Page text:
Fluctuating CO2 Levels

jaypeecee

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Hi Folks,

Would anyone care to quantify fluctuating CO2 levels? This term crops up a lot but exactly what does it mean? The word 'fluctuating' refers to something that varies with time. So, when we refer to fluctuating CO2, are we referring to CO2 levels that vary throughout the photoperiod after stabilization? By which, I mean once the CO2 level has built up and settled to some level before the lights come on? Or, are we talking about variations in CO2 concentration from day to day? And how much fluctuation is considered acceptable? If we use a drop checker, it is so slow to respond that many fluctuations are undetectable.

JPC
 

Zeus.

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Fluctuating CO2 refers to the [CO2] changing thoughpout the 'Main' photoperiod and also from day to day.

D Wong sums it up well here IMO

the reasons why we dont wont it fluctuating are
we know that when the plant senses that high concentrations of CO2 is available, it responds by reducing the production of expensive Rubisco. When it senses a lower CO2 concentration it must increase Rubisco production, however because this protein is so complicated and heavy, the increased production requires 2-3 weeks in order to change the density in the leaf to match the new gas concentration level. So it is much easier to reduce production than it is to increase production. When increasing gas injection therefore, it hardly takes any time to see an improvement in health. When lowering the concentration, the plant will suffer because it must now ramp up Rubisco production to account for the loss of CO2 availability.

When increasing the light, the plant must reallocate resources from Rubisco production/maintenance in order to deal with the increased radiation. This may entail new pigment production for protection. When the light is reduced, the plant then reallocates the light gathering proteins and can devote them to Rubisco production/maintenance.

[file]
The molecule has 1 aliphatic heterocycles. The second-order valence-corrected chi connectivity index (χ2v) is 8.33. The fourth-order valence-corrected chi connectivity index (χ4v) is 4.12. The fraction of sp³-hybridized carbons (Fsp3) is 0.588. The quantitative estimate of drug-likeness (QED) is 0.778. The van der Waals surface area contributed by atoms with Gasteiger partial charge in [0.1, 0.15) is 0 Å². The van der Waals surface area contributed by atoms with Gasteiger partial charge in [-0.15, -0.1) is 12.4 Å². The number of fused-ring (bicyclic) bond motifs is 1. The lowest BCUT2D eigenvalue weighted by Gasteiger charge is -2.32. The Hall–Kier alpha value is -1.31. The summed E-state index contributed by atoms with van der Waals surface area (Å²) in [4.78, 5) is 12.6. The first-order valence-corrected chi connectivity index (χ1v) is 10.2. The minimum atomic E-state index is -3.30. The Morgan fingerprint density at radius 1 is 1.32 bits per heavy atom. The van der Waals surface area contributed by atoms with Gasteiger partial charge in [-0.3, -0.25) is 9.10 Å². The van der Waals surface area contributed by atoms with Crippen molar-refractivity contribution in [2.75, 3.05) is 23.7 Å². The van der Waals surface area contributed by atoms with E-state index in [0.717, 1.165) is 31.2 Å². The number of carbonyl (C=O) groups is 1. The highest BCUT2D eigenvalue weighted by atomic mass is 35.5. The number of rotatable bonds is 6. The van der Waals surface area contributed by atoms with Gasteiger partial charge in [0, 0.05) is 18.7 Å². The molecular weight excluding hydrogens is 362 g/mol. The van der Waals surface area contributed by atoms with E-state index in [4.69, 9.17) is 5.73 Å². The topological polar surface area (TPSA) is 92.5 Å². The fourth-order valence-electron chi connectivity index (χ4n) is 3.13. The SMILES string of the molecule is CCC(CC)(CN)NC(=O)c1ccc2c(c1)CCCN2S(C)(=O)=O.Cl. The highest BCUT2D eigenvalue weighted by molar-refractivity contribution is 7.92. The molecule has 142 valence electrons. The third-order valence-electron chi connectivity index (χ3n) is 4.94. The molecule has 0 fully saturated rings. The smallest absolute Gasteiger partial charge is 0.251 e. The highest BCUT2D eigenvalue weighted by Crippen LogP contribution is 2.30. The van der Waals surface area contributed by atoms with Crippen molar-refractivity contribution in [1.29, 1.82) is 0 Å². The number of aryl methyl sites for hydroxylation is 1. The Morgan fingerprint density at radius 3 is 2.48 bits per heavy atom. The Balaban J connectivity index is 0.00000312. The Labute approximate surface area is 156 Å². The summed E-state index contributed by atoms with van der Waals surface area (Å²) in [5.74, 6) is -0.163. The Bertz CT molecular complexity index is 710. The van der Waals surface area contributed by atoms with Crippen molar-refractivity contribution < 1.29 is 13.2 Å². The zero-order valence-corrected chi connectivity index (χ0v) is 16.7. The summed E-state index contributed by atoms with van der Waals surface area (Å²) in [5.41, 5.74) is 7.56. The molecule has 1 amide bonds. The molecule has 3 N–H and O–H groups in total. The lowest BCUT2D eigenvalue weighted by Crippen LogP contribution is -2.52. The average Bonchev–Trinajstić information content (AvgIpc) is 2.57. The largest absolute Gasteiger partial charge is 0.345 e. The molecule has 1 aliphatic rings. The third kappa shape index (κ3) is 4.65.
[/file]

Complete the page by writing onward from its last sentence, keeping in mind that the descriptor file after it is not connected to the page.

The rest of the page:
also worth note is

What I mean is that if you are struggling with CO2 stability, or are having difficulty keeping high concentrations, then it's best to focus efforts on the first half of the photoperiod and not worry so much about the second half. If you are running very strong lighting then you are really pushing the plants and it's necessary to have the CO2 going. After 4 hours, if you turn the gas off, the water stays saturated for a couple of hours after the valve closes and the concentration trails off. So if you have an 8 hour photoperiod and you turn the gas on 2 hours before lights on, you can turn the gas off after 6 hours. So the gas is still running for 8 hours but it's on-off cycle is offset by the amount of time you turn it on prior to lights on.

There is no need to run the gas for 10 hours therefore.

Plants don't really run their photosynthetic machinery for the full day anyway. Under normal conditions, after 4 hours or so they start to shut down, so that's why CO2 isn't really needed for the full photoperiod.

Long photoperiods benefit algae more than they do plants, especially if it is high intensity.
The long photoperiod is more or less for our enjoyment.
So consentrate from lights on and the first 4-5hours of the photoperiod ;)

And how much fluctuation is considered acceptable?
well it all depends what works IMO/IME - in a perfect world

upload_2019-10-10_21-48-35.png


I think I have got close to the perfect solution in stable [CO2] but it cost quite a bit and uses a PLC and duel CO2 injection and CO2 reactors and some software design to have the two injectors on the pH drop time and one on only once the pH is reached and then a little on and off as the light intensity increases and on fully when the intesity is maxed out. It may be a little OTT OFC but works for me.